Monday, March 23, 2009
Time gets creative

In another case of taking what works in digital and trying to shift it back to print, Time is offering (American) readers a unique take on magazines: pick your top five out of their list and they’ll put together a print or digital version using all five and send it to you every two weeks, starting in April. They’re calling it Mine, emphasizing the personalized nature of the product.

Technically this is limited to US residents, but I faked an address to sign up for a digital version. It would probably work for you too, you just have to enter your favourite state and zip code. I’d love to see a print version but I doubt they’d actually mail me one.

This is, of course, an exclusive partnership with an advertiser – Toyota, promoting its new customizable Lexus (you see the relationship?). According to an article in the Globe, there are 56 possible editorial combinations, and if you answer the extra questions (four silly ones – I think they could have done better) the ads will be personalized as well:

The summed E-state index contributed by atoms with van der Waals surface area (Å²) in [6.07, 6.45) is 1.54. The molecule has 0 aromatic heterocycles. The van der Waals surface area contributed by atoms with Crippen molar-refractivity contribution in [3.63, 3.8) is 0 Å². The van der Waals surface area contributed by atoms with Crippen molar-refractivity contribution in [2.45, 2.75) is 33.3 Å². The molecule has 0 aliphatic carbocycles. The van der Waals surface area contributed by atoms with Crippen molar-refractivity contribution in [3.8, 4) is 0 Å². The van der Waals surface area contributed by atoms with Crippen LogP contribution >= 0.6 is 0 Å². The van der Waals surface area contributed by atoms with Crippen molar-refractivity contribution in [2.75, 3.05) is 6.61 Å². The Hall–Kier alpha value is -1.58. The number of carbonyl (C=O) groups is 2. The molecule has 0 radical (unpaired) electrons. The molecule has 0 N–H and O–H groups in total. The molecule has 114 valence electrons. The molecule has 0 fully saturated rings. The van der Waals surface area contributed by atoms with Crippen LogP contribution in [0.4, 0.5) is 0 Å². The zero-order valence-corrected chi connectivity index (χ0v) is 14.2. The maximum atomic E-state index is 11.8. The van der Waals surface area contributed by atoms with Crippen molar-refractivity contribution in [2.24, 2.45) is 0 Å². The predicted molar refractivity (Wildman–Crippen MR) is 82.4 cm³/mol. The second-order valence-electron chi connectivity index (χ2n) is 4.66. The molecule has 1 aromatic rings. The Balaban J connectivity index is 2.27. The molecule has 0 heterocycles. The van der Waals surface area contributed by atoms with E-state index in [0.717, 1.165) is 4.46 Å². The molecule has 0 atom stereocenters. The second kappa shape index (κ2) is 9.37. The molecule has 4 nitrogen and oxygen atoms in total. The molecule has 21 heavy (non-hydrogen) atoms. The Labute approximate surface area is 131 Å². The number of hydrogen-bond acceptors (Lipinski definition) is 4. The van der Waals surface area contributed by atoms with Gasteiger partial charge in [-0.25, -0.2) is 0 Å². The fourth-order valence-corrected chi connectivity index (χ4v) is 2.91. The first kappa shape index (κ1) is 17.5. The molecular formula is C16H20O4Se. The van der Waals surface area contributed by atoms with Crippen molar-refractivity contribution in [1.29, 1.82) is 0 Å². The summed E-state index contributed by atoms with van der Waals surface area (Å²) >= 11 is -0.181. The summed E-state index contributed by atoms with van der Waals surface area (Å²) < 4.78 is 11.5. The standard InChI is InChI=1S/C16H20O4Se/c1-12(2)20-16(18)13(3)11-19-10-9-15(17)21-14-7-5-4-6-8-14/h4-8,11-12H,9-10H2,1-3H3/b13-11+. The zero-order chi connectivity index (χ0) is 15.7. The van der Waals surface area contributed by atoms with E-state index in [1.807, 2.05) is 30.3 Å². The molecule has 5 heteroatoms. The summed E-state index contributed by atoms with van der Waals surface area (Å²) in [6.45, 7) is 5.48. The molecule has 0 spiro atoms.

A sample ad tag line for a respondent named Dave, who lives in Los Angeles and eats sushi, might read: “Hey Dave, your friends will be really impressed when you drive down Van Ness Avenue on your way to get sushi.”

I think this is an interesting experiment and since it’s free, a great way to expose readers to different Time brands that they may not normally read. But it seems a bit gimmicky to be a long-term strategy for creative ways to increase online ad revenue, especially if readers aren’t paying for it. I love the idea of being able to get smaller amounts of content from a variety of publications that’s targeted to my interests – the automated equivalent of that friend who sends you links to interesting articles. But I don’t really want that in print format, let alone in digital edition format. Print, to me, is about creating a complete package that resonates with the reader. The web is the perfect format for bite-sized pieces of content from a multitude of sources. But this is in-between – it’s from too many different editorial sources to be a coherent whole as a print magazine, but from too few sources to be really targeted to readers’ interests.

But enough about me. What do you think?

- Kat Tancock
About Me
Kat Tancock
Kat Tancock is a freelance writer, editor and digital consultant based in Toronto. She has worked on the sites of major brands including Reader's Digest, Best Health, Canadian Living, Homemakers, Elle Canada and Style at Home and teaches the course Creating Website Editorial at Ryerson University.
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